Hierarchically Structured N-Doped Carbon/Sulfur Composite Electrodes with a High Sulfur Loading for Application in Li/S Batteries

Tuesday, 7 October 2014: 15:00
Sunrise, 2nd Floor, Jupiter 3 & 5 (Moon Palace Resort)
T. Brezesinski, A. Schneider, H. Sommer, and J. Janek (Institute of Nanotechnology, Battery and Electrochemistry Laboratory (BELLA), Karlsruhe Institute of Technology)
Rechargeable batteries have been receiving increasing attention over the past decade, in particular with regard to grid-storage and electric vehicle energy storage applications. Among the broad range of cathode materials, elemental sulfur (S) has the highest theoretical specific capacity of 1675 mAh/g, thereby making it one of the most promising positive electrode materials today.[1] The use of sulfur for next-generation lithium batteries is also highly desirable from the viewpoint of costs and sustainability. However, there are several issues related to safety and cyclability that have been preventing commercial application of the Li/S technology. For example, deleterious side reactions on the lithium metal anode and dissolution of reactive intermediates (polysulfides) during cycling have been shown to cause severe capacity fading.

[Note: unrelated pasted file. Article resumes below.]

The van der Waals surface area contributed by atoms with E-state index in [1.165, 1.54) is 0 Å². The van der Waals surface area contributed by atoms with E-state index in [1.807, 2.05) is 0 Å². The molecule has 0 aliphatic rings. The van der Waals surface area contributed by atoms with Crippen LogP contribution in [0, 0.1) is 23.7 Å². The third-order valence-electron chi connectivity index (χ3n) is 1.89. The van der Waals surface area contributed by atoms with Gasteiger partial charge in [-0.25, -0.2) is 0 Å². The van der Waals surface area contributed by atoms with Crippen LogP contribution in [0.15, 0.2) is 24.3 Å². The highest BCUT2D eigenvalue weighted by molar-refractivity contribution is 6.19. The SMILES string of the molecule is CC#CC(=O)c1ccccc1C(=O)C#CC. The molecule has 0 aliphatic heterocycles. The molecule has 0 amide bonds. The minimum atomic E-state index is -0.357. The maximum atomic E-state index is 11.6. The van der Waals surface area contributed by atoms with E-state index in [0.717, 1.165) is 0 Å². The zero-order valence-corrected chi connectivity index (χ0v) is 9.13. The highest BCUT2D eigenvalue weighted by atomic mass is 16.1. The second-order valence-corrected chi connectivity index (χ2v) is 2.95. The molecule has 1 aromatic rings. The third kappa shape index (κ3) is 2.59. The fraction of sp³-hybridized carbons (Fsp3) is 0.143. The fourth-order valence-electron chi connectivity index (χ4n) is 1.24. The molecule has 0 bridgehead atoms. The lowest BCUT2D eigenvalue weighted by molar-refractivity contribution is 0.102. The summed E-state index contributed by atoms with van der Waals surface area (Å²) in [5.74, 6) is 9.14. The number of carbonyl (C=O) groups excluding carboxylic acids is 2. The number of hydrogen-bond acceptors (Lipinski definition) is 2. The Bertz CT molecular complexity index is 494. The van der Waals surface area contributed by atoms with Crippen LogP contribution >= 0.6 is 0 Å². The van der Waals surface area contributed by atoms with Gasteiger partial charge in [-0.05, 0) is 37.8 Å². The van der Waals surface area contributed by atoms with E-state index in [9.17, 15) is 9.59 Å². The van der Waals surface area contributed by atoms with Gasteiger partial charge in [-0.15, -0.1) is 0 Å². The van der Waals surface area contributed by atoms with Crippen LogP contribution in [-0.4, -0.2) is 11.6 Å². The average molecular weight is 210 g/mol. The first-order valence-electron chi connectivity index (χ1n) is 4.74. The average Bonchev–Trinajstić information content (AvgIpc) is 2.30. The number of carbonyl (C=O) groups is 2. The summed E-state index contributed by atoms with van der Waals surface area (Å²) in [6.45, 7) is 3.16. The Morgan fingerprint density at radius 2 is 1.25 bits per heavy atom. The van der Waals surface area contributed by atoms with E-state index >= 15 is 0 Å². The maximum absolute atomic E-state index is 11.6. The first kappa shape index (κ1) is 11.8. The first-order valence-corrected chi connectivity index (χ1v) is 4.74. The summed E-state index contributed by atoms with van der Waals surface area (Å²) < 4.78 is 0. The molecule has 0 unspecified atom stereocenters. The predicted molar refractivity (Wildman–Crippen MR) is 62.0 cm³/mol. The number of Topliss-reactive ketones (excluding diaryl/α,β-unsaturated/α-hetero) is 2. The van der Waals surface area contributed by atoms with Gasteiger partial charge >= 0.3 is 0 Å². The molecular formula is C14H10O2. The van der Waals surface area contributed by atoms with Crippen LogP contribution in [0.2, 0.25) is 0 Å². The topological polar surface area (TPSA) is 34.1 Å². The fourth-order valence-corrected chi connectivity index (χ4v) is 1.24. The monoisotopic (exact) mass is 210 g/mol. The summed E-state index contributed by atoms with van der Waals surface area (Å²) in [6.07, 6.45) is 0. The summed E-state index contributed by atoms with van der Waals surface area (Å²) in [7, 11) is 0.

Several approaches to addressing the problem of the “quasi-liquid” cathode have been reported and the use of lightweight nanostructured materials such as carbon to trap the generated polysulfides seems to provide a viable solution. In recent years, many such carbon/sulfur nanocomposite electrodes have been described in the literature. In the vast majority, however, the sulfur content and loading, and thus, also the areal capacity was too low for practical applications.[2] Both of these key parameters strongly affect the overall performance of Li/S batteries.

Here, we report on the preparation and electrochemical properties of hierarchically structured N-doped carbon/sulfur composite electrodes. Highly conductive (ionic liquid-derived) carbon monoliths with a nitrogen content of approx. 10% have been fabricated by facile hard templating and cathodes thereof with a sulfur content of 60% and loadings in the range of 1–4 mg/cm2 tested both in coin- and pouch-type cells. Stable specific capacities of greater than or equal to 700 mAh/g could be achieved over 200 cycles at a rate of C/5. For electrodes with the highest loading, this corresponds to an areal capacity of approx. 3.0 mAh/cm2. Literature reports on sulfur cathodes with similar areal capacities are scarce.[3] Besides the cycling performance, the cell chemistry has also been investigated, for example, by means of in operando synchrotron-based X-ray diffraction. Possible failure mechanisms will be discussed. 

[1] Manthiram, A. Acc. Chem. Res. 2013, 46, 1125–1134.

[2] Lee, S. W., Shao-Horn Y. Nat. Nanotechnol. 2010, 5, 531–537.

[3] Song, J.; Wang, D. Adv. Funct. Mater. 2013, 24, 1243–1250.